...and keep it within the bounds of 'specific' replies to your 'specific' points is/are specious. Besides, you've yet to tell us all what YOUR idea about the Bush administration in the context of Blackstone was! I suggested the tradition of Executive pardons, but you chose not to engage with that; confirm, or mention what you WERE referring to (regarding GWB and Blackstone's ratio). At this point I doubt you will.... I've read enough of your comments in the past to surmise that you DO know fact from opinion; so you're playing 'footsie' now with the fact that Blackstone's opinion was an opinion. Your assertion that opinions to which you subscribe are 'facts' due to your 'belief' is spurious: >". . . because, from my perspective, it is factual. Calling it an opinion does not change my opinion that it is factual." The fact is, Blackstone arbitrarily chose the number 10 to indicate 'a handful' of guilty persons (being the 'ranson-price' of one innocent accused). Had he chosen 11 (or 9) for his ratio, the point he was making about crime, society, and responsible judicial process would have been the same. If his opinion had been a 'fact' (as you claim to believe), it would be demonstrable that if 11 guilty persons went free to exonorate one innocent, then justice was miscarried, and if only 9 guilty were freed, then there was room in justice to let another one go. So it's not a 'fact' from any 'perspective'; it's merely an opinion with which you (and I, for that matter) agree. Blackstone's point WASN'T a specific cut-off number; it was the concept that keeping innocents out of prison is of a magnitude more important than locking up the guilty. I've noted that although your comment-style is to copy/paste one sentence of a poster's comment for your dissection, you don't seem to care for others pasting and commenting on your own comments' individual assertions. BTW, I humbly apologize for 'getting in the way' of your attempt to get AnsuGisalis to advocate water-boarding Cheney in so many words. We got the wry humor of his 'rendition' comment; you, however, demanded a clarification (vengeance or 'something else'). I would not have felt there was a need to explain 'deterrence' to an adult had you not feigned ignorance (to elicit a particular response from AG). @santee above: thanks for that; I wanted to say the same thing, but it wouldn't have resonated had it come from a participant.

AnsuGisalas
AnsuGisalas

Meeting an assault head on can mean getting stalled into a back-and-forth that goes nowhere. Often, stepping aside will open new perspectives, get you past their guard, perhaps even remove the need for conflict altogether. And while the metaphor is antagonistic, the goal is to benefit the other, isn't it? To inform, to remove fallacies? A dedication to precision is a fine thing, but sometimes it is beside the point. In this, asking questions can be very rewarding - especially when the questions are made from an assumption of both sides being right. The last part is tricky, and often that assumption isn't (specifically) correct, but since it's often a given that both sides *think* they're correct, it can prevent the situation from going to a deadlock. And now I apologize for getting all that completely wrong, if that is the case :D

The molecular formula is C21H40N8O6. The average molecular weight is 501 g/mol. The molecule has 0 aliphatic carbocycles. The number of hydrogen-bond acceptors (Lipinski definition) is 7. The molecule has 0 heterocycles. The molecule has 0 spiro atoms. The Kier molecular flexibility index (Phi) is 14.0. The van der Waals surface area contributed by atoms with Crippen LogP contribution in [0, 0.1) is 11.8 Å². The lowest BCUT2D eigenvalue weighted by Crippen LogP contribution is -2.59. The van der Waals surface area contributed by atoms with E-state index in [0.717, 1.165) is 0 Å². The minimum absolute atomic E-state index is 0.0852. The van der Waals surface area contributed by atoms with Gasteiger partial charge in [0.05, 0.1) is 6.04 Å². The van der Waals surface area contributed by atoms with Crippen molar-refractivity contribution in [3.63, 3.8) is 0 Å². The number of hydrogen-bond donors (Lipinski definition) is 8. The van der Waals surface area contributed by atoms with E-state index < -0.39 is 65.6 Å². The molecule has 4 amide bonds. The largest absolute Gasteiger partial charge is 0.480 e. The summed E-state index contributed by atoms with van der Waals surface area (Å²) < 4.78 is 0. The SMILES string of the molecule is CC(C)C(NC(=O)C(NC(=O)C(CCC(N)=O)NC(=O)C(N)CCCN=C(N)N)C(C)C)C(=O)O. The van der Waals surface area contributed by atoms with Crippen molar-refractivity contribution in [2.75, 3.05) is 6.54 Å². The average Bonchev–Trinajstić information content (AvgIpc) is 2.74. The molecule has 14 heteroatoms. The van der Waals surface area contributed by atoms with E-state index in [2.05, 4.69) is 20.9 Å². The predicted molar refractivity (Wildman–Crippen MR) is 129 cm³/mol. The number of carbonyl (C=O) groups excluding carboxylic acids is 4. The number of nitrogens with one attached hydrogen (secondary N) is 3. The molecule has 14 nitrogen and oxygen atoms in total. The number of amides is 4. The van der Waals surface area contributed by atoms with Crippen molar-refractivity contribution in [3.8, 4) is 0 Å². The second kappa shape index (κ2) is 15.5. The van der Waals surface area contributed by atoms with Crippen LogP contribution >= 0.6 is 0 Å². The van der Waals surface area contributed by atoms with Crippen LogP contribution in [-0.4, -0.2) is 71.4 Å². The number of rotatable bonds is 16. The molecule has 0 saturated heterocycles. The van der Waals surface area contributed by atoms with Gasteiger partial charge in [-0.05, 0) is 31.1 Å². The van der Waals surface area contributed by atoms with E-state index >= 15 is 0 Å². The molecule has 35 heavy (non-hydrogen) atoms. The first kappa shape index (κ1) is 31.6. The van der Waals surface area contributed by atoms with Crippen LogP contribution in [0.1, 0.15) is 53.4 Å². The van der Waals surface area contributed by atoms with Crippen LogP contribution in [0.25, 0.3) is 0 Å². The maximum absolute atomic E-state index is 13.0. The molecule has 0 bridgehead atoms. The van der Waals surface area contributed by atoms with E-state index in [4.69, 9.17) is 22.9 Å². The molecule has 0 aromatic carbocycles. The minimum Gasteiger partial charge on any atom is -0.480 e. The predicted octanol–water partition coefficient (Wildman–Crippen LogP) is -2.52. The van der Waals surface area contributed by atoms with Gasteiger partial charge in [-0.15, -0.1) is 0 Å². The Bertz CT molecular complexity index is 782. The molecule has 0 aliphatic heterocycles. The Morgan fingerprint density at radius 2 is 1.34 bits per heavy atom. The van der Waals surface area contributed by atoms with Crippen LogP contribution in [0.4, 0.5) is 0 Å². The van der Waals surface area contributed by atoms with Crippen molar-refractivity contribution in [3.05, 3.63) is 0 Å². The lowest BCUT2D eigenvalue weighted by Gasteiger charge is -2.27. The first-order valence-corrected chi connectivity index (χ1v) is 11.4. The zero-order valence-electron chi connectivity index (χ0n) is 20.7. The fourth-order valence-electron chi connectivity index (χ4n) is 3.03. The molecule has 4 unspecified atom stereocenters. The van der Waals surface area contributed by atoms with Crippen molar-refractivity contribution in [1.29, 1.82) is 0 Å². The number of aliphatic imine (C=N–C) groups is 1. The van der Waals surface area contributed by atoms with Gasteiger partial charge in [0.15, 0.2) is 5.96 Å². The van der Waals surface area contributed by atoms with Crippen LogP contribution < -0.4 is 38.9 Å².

santeewelding
santeewelding

Trust the rest to see. You can do that -- trust, can't you? Besides, if it's quite beside what you intend, why struggle with it? Leave them to it. If anything, wish them Godspeed.

AnsuGisalas
AnsuGisalas

I would like those people who decided it's a great idea to let "intelligence services" travel the world, bend all international laws, violate all the rights of certain private persons, all on the basis of sometimes highly doubtful information, some of which was extracted with torture... I'd like for the people who thought that was a good idea to think it could happen to them. So that maybe they'd get why it isn't a good idea. I don't really care if it only dawns on them when it might be their turn to face it - I believe that the world is always served by fools wising up.

apotheon
apotheon

Why would you advocate for letting people misrepresent what I say without comment?

santeewelding
santeewelding

It puts you through your paces. You don't get to control it. Don't even try. When you try, you are at your worst.

apotheon
apotheon

> A trial, conviction, and dispassionately-rendered punishment send this message and (we like to think) dissuade others from the same course. I can respect an attempt to apply a deterrent effect, assuming it doesn't take precedence in practice over justice (of course). I certainly don't need a lesson in the concept of criminal deterrence: I just wanted to know why AnsuGisalas in particular thought punishment was a good idea in this case. I still don't know, though it appears I know your reasons now. Really, "Deterrence!" is all you had to say to make your point to me. Don't make the mistake of assuming that I asked a question because I think you don't have an answer. It's far more likely that I asked because I want someone's answer -- that I seek understanding of someone's perspective where it is not immediately obvious. Hopefully, the person I actually asked will answer at some point (not that I have a problem with the fact you answered it too, a distinction I feel I must make lest you make an unwarranted assumption about that).

apotheon
apotheon